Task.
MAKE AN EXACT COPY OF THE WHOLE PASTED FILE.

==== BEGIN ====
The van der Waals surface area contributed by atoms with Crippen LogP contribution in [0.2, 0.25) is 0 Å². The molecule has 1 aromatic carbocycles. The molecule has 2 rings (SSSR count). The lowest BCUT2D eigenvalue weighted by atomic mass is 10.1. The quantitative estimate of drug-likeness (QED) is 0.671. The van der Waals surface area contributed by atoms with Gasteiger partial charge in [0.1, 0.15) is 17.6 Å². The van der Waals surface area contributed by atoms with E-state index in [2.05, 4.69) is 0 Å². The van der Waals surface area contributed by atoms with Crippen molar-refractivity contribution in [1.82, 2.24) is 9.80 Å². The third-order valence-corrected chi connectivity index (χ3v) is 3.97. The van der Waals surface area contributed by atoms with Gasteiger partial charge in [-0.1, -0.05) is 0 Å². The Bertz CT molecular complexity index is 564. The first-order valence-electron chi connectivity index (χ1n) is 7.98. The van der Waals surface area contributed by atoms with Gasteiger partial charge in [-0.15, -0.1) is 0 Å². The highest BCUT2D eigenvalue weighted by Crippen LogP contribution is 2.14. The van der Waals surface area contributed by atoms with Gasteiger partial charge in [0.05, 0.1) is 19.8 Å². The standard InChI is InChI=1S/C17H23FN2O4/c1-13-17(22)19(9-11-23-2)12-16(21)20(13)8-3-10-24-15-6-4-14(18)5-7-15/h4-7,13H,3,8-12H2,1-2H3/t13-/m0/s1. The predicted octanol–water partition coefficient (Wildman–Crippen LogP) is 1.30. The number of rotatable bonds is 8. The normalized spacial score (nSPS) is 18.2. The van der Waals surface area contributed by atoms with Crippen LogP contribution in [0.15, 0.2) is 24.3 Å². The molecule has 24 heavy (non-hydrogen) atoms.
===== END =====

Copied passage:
The van der Waals surface area contributed by atoms with Crippen LogP contribution in [0.2, 0.25) is 0 Å². The molecule has 1 aromatic carbocycles. The molecule has 2 rings (SSSR count). The lowest BCUT2D eigenvalue weighted by atomic mass is 10.1. The quantitative estimate of drug-likeness (QED) is 0.671. The van der Waals surface area contributed by atoms with Gasteiger partial charge in [0.1, 0.15) is 17.6 Å². The van der Waals surface area contributed by atoms with E-state index in [2.05, 4.69) is 0 Å². The van der Waals surface area contributed by atoms with Crippen molar-refractivity contribution in [1.82, 2.24) is 9.80 Å². The third-order valence-corrected chi connectivity index (χ3v) is 3.97. The van der Waals surface area contributed by atoms with Gasteiger partial charge in [-0.1, -0.05) is 0 Å². The Bertz CT molecular complexity index is 564. The first-order valence-electron chi connectivity index (χ1n) is 7.98. The van der Waals surface area contributed by atoms with Gasteiger partial charge in [-0.15, -0.1) is 0 Å². The highest BCUT2D eigenvalue weighted by Crippen LogP contribution is 2.14. The van der Waals surface area contributed by atoms with Gasteiger partial charge in [0.05, 0.1) is 19.8 Å². The standard InChI is InChI=1S/C17H23FN2O4/c1-13-17(22)19(9-11-23-2)12-16(21)20(13)8-3-10-24-15-6-4-14(18)5-7-15/h4-7,13H,3,8-12H2,1-2H3/t13-/m0/s1. The predicted octanol–water partition coefficient (Wildman–Crippen LogP) is 1.30. The number of rotatable bonds is 8. The normalized spacial score (nSPS) is 18.2. The van der Waals surface area contributed by atoms with Crippen LogP contribution in [0.15, 0.2) is 24.3 Å². The molecule has 24 heavy (non-hydrogen) atoms.